“The Regulatory Grass is Greener”: A Comparative Analysis of the Alien Tort Claims Act and the European Union’s Green Paper on Corporate Social Responsibility

Joshua M. Chanin
J.D./M.P.A. candidate, May 2006
Indiana University--Maurer School of Law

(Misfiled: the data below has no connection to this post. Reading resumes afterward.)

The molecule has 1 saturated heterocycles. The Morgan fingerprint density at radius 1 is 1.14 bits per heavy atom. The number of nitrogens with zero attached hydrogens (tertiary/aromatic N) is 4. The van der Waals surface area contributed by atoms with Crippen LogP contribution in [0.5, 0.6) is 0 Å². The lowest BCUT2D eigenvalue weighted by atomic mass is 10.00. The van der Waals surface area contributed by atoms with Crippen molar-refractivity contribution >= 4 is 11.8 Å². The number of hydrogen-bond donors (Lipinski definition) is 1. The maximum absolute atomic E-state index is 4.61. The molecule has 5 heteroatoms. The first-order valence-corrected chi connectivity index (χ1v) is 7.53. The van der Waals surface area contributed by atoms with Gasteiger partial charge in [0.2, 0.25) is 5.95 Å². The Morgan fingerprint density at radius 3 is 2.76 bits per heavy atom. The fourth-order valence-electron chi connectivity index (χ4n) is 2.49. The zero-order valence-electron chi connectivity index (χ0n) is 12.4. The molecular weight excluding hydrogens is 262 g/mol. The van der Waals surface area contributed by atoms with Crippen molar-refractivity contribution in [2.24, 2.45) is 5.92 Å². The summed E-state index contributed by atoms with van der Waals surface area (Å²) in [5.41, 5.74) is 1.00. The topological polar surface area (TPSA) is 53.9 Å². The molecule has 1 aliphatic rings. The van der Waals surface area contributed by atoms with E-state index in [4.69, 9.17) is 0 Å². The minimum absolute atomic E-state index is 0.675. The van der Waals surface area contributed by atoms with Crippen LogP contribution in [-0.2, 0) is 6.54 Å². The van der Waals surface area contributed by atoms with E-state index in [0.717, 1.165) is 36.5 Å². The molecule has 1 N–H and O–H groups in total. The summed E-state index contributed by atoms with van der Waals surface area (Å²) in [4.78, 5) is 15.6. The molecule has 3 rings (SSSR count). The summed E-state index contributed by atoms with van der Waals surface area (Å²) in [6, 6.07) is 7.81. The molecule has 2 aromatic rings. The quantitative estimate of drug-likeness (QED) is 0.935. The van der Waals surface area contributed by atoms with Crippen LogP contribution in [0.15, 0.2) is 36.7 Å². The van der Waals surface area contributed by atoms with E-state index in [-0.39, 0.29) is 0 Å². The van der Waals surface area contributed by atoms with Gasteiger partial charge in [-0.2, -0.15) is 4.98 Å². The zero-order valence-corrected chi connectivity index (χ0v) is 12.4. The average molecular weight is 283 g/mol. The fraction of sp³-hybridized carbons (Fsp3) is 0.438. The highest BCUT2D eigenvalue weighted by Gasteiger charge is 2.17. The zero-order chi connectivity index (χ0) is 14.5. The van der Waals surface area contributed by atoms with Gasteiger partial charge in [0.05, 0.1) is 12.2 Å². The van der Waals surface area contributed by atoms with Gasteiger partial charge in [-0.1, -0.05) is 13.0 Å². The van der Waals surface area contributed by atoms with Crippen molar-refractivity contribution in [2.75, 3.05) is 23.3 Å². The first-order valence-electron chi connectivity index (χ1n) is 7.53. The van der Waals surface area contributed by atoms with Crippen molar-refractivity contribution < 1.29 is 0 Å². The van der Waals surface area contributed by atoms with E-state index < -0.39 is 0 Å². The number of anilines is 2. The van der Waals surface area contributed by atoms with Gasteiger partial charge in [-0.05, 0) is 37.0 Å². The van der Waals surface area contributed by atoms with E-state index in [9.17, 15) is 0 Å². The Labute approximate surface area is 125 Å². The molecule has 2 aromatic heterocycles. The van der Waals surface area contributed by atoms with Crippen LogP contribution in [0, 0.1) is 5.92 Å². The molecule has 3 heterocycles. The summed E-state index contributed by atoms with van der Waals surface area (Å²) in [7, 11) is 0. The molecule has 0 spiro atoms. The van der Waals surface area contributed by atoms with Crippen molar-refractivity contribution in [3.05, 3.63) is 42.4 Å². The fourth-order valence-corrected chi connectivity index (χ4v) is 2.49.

Heightened economic incentives and increasingly ineffective legal regimes have combined to create a single-minded monolith of MNCs. These organizations have little incentive to respect human rights and the environment in the wake of their profit grabbing. Consider the list of MNCs operating within the boundaries of repressive states, and in some cases in conjunction with these regimes, as a telltale example. This “race to the bottom” has not gone unnoticed or unchallenged. This Note evaluates two important regulatory trends undertaken by the United States and the European Union (EU) in order to reconcile two realities of the globalized world economy: first, the corporate-led drive to lower prices and increase profit margins, and second, the disrespect for basic human rights that has resulted. Section I evaluates the effect that globalization has had on human rights, focusing specifically on the lack of existing regulation and the tricky legal environment in which this conflict must be addressed. Section II provides an in-depth analysis of the current civil-liability movement in the United States, highlighting important recent developments in Alien Tort Claims Act (ATCA) litigation. Section III analyzes the latest regulatory development in Europe, focusing specifically on the 2002 Green Paper that is supposed to shape EU policy toward corporate compliance. After examining the strengths and weaknesses of each regulatory movement, Section IV proposes a hybrid solution.

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